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Another One of Landrieu’s Obamacare Promises Could Come Back to Haunt Her



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Mary Landrieu’s role as chair of the Senate Small Business and Entrepreneurship committee may put her in an increasingly difficult situation as she campaigns for reelection. With small businesses’ health insurance prices expected to jump in the months leading up to the election thanks to Obamacare, Landrieu will find herself at odds with previous statements made while sitting on a committee that could be called upon to address the issue.

Yesterday, Politico described the incoming wave of cost hikes as “another political time bomb lurking that could explode” just a month before the November midterms. Many small-business will see their premiums increase at the end of 2014 under Obamacare, especially businesses with younger employees. Many employers were able to avoid compliance with some of the new regulations in 2013 by renewing their insurance policies earlier than usual, but they will be unable to renew those plans in October. One insurance broker told Politico that he expected 75 percent of his clients to see premiums increase; last month, another broker told Fox News that most small businesses are seeing premiums increase by at least 50 percent.

Landrieu, who has headed the committee since the beginning of the Obama presidency in January 2009, could be asked respond as upcoming effects of the law unfold, and she may very well have to explain her previous comments about its impact. In fact, she voiced support for health-care reform on the basis that health-care costs would rise for small businesses without the law. “From my visits with doctors and nurses, to seniors on Medicare, to recent college graduates struggling to afford coverage, to dozens and dozens of small business owners who are scared to death that they are not going to be able to continue in their business because of the rising cost of health care, it has become clear to me that the time for reform is now,” she said in 2009.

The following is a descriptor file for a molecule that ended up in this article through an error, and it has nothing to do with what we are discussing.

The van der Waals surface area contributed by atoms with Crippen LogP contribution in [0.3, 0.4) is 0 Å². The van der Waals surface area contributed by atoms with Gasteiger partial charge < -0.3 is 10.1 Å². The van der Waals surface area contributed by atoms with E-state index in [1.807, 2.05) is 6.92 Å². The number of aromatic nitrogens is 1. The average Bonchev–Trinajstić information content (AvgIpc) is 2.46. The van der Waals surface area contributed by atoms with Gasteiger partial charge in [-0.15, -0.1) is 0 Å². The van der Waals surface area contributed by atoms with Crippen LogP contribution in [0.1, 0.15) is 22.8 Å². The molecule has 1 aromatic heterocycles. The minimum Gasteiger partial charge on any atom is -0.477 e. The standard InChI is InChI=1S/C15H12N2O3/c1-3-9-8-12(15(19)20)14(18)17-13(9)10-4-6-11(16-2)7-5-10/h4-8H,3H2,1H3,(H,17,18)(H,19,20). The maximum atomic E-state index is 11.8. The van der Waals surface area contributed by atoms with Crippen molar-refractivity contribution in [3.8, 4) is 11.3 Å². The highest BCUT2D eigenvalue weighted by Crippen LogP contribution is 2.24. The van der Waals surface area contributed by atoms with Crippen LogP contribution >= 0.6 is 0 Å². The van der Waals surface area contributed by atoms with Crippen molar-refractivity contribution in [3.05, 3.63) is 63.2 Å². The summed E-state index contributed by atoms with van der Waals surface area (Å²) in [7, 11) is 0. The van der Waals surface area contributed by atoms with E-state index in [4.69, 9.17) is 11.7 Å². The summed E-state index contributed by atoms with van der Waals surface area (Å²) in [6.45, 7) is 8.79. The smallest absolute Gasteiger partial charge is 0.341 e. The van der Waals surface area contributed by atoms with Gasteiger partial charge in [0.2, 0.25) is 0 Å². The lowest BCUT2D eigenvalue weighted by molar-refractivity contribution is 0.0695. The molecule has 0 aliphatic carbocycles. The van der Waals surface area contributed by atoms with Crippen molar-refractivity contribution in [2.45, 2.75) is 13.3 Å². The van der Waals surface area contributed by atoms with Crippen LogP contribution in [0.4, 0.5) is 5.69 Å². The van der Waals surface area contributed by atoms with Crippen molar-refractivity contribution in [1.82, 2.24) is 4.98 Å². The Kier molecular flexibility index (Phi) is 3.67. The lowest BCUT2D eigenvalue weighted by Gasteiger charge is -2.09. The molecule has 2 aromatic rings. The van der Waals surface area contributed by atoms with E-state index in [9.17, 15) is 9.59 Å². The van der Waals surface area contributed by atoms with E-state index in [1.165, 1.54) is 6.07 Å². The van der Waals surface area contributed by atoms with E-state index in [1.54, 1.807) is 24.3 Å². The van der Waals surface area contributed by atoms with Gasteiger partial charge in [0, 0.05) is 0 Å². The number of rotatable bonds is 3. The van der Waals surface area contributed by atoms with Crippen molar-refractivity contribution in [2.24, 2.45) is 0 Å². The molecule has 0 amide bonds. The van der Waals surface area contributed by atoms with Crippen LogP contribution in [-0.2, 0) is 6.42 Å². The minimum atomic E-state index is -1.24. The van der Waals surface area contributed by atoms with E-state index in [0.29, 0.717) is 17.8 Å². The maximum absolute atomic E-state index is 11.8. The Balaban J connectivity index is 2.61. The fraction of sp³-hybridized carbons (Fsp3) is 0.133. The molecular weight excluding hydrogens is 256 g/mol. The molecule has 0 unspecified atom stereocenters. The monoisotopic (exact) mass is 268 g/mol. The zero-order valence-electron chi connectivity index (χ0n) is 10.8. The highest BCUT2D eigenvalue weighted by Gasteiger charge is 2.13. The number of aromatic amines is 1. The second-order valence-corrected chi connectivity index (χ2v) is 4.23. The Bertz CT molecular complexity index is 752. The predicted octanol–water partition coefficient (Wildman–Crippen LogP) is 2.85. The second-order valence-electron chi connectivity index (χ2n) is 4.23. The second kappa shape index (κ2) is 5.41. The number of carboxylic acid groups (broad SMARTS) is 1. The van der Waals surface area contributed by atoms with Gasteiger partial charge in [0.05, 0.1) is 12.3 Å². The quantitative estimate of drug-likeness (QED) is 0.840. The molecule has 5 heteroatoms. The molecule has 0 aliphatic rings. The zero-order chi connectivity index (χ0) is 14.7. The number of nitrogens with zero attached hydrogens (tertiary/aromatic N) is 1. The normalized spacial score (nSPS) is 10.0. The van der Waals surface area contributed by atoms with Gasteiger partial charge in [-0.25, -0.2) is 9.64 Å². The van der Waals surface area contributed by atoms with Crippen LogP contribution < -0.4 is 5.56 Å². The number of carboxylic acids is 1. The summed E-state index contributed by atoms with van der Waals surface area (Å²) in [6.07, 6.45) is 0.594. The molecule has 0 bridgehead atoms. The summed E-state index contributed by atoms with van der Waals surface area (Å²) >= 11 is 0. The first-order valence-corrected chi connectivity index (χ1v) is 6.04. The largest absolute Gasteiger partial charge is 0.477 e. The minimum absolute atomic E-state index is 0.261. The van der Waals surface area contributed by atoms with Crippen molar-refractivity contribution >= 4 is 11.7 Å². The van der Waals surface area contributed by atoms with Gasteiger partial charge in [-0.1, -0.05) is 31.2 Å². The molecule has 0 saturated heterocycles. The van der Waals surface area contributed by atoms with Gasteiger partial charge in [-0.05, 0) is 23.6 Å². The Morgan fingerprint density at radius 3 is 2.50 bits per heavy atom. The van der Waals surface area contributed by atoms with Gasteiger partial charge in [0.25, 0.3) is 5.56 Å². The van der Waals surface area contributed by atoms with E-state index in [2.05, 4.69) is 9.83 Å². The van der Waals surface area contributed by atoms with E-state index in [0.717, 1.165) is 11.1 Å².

She also dismissed critics of the law who warned of it causing higher premiums, saying they were telling “a pathetic lie meant to derail the bill.”

The other question that will arise is how much the issue will prompt Landrieu to act through the committee, which has taken on a relatively light workload in recent years. Since 2011, the committee has held a total of 17 hearings. The House’s version of the committee has held nearly three times as many hearings during that same time period. The Senate committee has also seen a near three-year drought since its last legislation, according to their website.

Landrieu isn’t the only vulnerable Democrat on the committee; Mark Pryor of Arkansas, Jeanne Shaheen of New Hampshire, and Kay Hagan of North Carolina also serve as members. Iowa’s Tom Harkin and Michigan’s Carl Levin, retiring Democrats from states with pick-up opportunities in 2014, are also on the committee.

How Landrieu lives up to her own website’s claim that she’s “leading efforts to ensure all small businesses have access to . . . superior health insurance at a low cost” as premium costs rise will be just another issue the incumbent Democratic — who is facing a tight race back home and falling approval ratings — will have to overcome as midterms gets underway.



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